Social movements that fundamentally challenge the status quo struggle to connect theory and practice by framing advocacy messages in ways that serve the utilitarian purpose of resonating with mainstream public values while also demonstrating deontological integrity in authentically reflecting their own radical ideology. This study examines the animal rights movement's framing challenges in transforming discriminatory worldviews against nonhuman animals (NHAs) to create respect for them as inherently valuable subjects. U.S. animal rights organizations (AROs) increasingly focus on protecting animals exploited for food, and this dissertation examines frames used in such food advocacy campaigns of five national AROs: Compassion over Killing, Farm Animal Rights Movement, Farm Sanctuary, People for the Ethical Treatment of Animals, and Vegan Outreach. Using textual analysis of ARO advocacy and interviews with ARO leaders, this study analyzes how and to what extent AROs do or could construct less speciesist frames that resonate with a largely speciesist American public.
Findings reveal AROs framed problems with agribusiness around farmed animal cruelty and commodification, human and environmental harm, and unnecessary killing. Solution frames suggested consumers eat a total or largely plant-based diet, and some proposed industry welfare reforms. To motivate audiences, AROs appealed to values, such as: compassion, sentience, moral consistency, desire to make a difference, choice, pleasurable and convenient food, belonging, life, concern for fellow human beings, honesty, American populism, naturalness, freedom, and American pride.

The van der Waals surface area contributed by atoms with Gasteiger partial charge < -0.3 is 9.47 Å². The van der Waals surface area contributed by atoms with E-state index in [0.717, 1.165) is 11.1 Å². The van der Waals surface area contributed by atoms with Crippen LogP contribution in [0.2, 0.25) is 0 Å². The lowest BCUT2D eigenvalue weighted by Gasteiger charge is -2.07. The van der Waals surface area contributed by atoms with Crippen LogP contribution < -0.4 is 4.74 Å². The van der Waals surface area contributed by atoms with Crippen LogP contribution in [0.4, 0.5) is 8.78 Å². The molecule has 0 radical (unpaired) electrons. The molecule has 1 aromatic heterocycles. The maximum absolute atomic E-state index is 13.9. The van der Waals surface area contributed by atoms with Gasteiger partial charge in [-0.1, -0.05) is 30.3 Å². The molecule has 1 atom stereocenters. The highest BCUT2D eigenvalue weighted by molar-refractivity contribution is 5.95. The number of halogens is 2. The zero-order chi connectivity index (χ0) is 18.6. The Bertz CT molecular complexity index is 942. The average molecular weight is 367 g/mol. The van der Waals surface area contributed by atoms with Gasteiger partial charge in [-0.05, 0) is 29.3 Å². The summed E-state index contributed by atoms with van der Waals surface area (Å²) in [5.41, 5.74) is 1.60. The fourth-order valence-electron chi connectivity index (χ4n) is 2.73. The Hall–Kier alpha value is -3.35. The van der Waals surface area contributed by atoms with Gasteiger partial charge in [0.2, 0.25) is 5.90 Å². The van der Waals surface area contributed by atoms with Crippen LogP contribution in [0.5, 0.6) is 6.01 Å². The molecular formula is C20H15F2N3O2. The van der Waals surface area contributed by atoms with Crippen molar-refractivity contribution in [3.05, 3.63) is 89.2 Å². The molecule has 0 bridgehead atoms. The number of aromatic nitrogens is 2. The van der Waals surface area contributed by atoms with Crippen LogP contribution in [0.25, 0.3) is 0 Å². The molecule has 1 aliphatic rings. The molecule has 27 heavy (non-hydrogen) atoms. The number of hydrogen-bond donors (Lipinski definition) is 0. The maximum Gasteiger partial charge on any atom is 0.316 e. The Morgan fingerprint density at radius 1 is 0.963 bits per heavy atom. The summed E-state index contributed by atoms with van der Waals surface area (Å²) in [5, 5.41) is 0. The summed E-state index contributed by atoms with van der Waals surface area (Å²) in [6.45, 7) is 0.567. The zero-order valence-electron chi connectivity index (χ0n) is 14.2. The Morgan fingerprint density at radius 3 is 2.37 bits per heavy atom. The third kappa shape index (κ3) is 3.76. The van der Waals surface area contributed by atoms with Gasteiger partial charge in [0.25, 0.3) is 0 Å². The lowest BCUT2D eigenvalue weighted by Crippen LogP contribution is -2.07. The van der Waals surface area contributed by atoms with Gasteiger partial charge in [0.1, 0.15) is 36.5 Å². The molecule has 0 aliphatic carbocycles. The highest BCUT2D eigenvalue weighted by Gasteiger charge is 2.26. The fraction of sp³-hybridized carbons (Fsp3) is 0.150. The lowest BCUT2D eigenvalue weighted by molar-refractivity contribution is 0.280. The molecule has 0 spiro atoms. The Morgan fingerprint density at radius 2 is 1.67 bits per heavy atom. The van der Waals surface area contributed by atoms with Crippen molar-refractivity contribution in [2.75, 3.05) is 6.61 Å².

Strategically, AROs leaders applied both deontology and utilitarianism in choosing to prioritize NHA altruism rather than human self-interest, but most leaders favored utilitarianism in choosing to privilege animal welfare over animal rights for wider appeal. Overall, while some ARO messages supported animal rights, promoting veganism and respect for NHA subject status, many frames used animal welfare ideology to achieve animal rights solutions, conservatively avoiding a direct challenge to the dominant human/animal dualism.
Changes to framing strategy are prescribed in support of frame transformation, such as emphasizing injustice, respect, freedom, life, and a shared animality. This deontologically aligns animal rights theory with advocacy practice in a way that also strategically incorporates both environmental ethics and human rights and merges nature and culture.